If you think that you might have a viable medical malpractice claim, you are probably wondering what your state laws have to say about medical malpractice. In this article, we'll take a close look at some key laws that could affect a medical malpractice lawsuit or settlement in Washington, D.C.
All states and the District of Columbia have very specific deadlines for filing medical malpractice lawsuits. These deadlines are called statutes of limitations. Medical malpractice statutes of limitations can be somewhat complex because they may contain as many as three or four separate deadlines. Let's look at the different rules in D.C. medical malpractice lawsuits.
The first part of the statute of limitations is the standard deadline, which gives victims of medical malpractice a certain number of years after the malpractice occurred within which to file a lawsuit. The standard deadline in Washington, DC, is three years. That means, if you do not file a medical malpractice lawsuit within three years after the malpractice occurred, you lose your right to sue for medical malpractice relating to the incident in question unless you fall within one of the exceptions discussed below.
The second part of the statute of limitations is called the discovery rule. The discovery rule is an exception to the standard deadline in situations where the victim could not reasonably have learned that he/she even had a medical malpractice case.
The Washington, DC, discovery rule states that the three year statute of limitations does not begin running in a medical malpractice claim until the injured person knows or reasonably should know: 1) that he/she was injured, 2) the factual cause of the injury, and 3) of some evidence of wrongdoing by the health care provider.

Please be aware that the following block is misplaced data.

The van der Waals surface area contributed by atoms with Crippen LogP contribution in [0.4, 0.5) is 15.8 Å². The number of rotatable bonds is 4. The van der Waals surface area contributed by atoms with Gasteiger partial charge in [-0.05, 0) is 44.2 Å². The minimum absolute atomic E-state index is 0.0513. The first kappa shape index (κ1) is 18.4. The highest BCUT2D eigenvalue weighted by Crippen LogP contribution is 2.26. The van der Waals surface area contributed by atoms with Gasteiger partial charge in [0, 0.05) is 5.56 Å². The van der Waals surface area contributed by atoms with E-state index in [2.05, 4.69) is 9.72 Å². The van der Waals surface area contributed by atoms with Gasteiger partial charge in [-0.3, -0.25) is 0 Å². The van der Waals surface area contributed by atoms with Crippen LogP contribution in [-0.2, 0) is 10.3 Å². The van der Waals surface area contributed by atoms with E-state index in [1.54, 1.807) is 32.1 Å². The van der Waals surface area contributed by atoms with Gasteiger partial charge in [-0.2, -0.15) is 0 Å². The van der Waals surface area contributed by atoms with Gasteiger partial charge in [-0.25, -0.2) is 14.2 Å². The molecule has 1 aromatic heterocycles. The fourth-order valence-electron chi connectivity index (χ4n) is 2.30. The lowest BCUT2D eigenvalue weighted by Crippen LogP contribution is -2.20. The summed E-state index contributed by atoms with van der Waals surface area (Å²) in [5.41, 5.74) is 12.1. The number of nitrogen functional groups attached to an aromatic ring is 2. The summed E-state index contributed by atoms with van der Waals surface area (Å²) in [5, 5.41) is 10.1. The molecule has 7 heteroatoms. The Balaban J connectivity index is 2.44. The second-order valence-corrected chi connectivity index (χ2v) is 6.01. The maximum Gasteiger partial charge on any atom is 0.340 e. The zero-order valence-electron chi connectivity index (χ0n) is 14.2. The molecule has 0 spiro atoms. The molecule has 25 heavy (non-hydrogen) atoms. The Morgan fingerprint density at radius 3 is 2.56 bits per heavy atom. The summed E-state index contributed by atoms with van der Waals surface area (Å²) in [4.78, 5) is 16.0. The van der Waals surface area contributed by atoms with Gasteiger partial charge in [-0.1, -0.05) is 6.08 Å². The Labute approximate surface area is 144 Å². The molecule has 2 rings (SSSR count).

The third part of the statute of limitations is the deadline for minors (children under age 18) or their parents or legal guardians to file a medical malpractice lawsuit. In Washington, DC, children under age 18 at the time of the alleged malpractice have until their 21st birthday to file a medical malpractice lawsuit.
The District of Columbia has other exceptions to the statute of limitations that may apply in a medical malpractice case, depending on the circumstances.
For example, the statute of limitations may be extended:
The District of Columbia statute of limitations for medical malpractice cases can be found at D.C. Code section 12-301.
Some states have caps or limits in the amount of the damages that can be awarded to a victim of medical malpractice. The District of Columbia has no such cap.
In some medical malpractice cases, the defendant may argue that you are at least in part liable for causing your own injuries by, for example, failing to follow the doctor’s instructions. If you go to trial and are found to be partially liable, that finding will reduce or even eliminate your damages award, depending on your state's laws regarding shared fault in injury cases.
The District of Columbia follows a harsh “contributory negligence” rule. This means, if you are found to be at all negligent with respect to your injury, illness, or medical condition, you are completely barred from recovering any damages at all. Very few states and jurisdictions still follow this rule, but Washington, D.C., is one of them.
Many states have passed laws requiring plaintiffs’ lawyers in medical malpractice cases to submit some proof of the defendant’s negligence at the beginning of the case before they will be allowed to proceed with the lawsuit. This proof is usually in the form of a report in which a qualified physician offers an opinion that the defendant was negligent. In some states, the report is called the Certificate of Merit and, in others, the Offer of Proof. Washington, DC, has no such requirement.
In Washington, D.C., any person who intends to file a medical malpractice lawsuit must notify the intended defendant in writing of the proposed lawsuit at least 90 days before filing the lawsuit. The District of Columbia also requires that the parties in a medical malpractice case go to non-binding mediation very early in the case, often before any formal pre-trial investigation (called “discovery”) takes place.
If you would like more information on the District of Columbia’s medical malpractice laws, you can do a little research of your own. These laws can be found at D.C. Code sections 16-2801 to 16-2841.